In a seismic shift for the world of track cycling, a new international Keirin racing competition known as DerbyWheel is slated to debut in April 2024. With events taking place in the UK, Australia, and Korea, the series is offering an eye-watering prize pot of $600,000 (£495,000) per event.
Betting and Broadcast
Mirroring the Japanese pro Keirin racing model, DerbyWheel aims to globalise its reach by distributing its events as sports betting content. It’s a nod to the Japanese origin of the sport, where Keirin racing has been intrinsically tied to gambling.
Frequency and Prize Money
Initially, the races are scheduled to be held fortnightly, with ambitions to evolve into a weekly series by 2025. The competition is more than just a spectacle; it’s a lucrative opportunity for cyclists. Top earners could pocket up to $44,000 (£36,250) per event, a sum significantly higher than any offered in current competitive track cycling. On average, participants are expected to take home $10,000 (£8,250), and even the minimum prize sits at a hefty $3,000 (£2,470).
The UCI Comparison
To put this into context, the prize money surpasses that of the UCI Track Champions League, which is considered one of the most lucrative competitions in track cycling. UCI event winners usually earn €1,000 (£866), and the overall league champion takes home €25,000 (£21,500).
International Participation and Classes
Already, DerbyWheel has attracted 408 riders from five continents, with over half hailing from Asian countries. The competition will be categorised into classes named General, Excellent, and Special—the latter being a designation for top-tier professionals.
Voices from the Cycling World
Ross Edgar, former GB track sprinter and now the competition’s director of sport, expressed his enthusiasm for the venture. “DerbyWheel will provide a steady platform for current and developing riders to perform and continue their careers for longer and continue doing what they love,” said Edgar.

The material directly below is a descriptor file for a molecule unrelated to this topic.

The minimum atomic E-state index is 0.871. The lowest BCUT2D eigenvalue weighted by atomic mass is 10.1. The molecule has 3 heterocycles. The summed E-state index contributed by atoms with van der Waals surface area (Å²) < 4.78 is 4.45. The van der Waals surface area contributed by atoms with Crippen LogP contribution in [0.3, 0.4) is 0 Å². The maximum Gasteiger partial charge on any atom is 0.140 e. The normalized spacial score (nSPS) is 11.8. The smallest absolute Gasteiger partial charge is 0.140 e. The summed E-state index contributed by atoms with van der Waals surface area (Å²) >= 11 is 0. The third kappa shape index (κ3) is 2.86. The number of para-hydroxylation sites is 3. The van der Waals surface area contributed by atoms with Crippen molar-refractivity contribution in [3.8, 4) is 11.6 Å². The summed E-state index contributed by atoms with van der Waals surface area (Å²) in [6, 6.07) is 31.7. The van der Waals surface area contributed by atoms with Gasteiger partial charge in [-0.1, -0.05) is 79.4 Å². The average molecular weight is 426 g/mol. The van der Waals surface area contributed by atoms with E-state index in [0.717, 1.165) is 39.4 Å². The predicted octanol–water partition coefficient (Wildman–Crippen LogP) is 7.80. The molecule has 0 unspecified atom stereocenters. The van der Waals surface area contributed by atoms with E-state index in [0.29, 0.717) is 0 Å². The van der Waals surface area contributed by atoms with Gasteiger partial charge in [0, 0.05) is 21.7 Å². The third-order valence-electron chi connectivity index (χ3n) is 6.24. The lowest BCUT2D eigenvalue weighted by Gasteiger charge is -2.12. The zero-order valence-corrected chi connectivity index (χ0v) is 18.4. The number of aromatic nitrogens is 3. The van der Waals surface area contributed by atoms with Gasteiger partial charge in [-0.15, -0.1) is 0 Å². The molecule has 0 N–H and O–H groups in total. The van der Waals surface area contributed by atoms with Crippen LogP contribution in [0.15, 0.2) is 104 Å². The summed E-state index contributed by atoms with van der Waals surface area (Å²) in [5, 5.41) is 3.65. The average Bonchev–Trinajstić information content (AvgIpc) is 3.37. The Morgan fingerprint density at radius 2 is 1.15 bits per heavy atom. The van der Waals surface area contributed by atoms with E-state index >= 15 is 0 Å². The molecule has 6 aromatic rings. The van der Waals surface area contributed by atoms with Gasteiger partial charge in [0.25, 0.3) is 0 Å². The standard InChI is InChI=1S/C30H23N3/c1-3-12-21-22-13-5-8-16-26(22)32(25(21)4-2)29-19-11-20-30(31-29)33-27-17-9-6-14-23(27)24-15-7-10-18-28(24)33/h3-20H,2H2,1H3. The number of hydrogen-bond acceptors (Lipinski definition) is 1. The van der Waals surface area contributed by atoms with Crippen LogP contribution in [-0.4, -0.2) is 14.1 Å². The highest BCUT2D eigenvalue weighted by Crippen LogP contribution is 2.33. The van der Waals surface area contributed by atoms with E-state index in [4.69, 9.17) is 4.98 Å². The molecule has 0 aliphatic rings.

Cycling Weekly reports that reigning sprint world champions have also expressed interest in the competition, solidifying its standing as a potentially groundbreaking endeavour.
The Fine Print
But these monumental prizes don’t come without strings attached. Riders will undergo an induction process to obtain a DerbyWheel licence and receive classification. Although expenses like travel, food, and accommodation are covered, riders are required to purchase their own gear at a cost of $5,100 (£4,200). This includes a standardised bike, a traditional Japanese Keirin helmet, and a state-of-the-art SRM PM9 Pro power meter. Additionally, participants will remain in an isolated “event bubble” upon arriving at the velodrome.
With its hefty prize money, international scope, and intriguing blend of sport and spectacle, DerbyWheel promises to not just complement but potentially redefine the professional track cycling landscape. The competition might very well revolutionise the sport, making it more financially viable for athletes and more engaging for fans.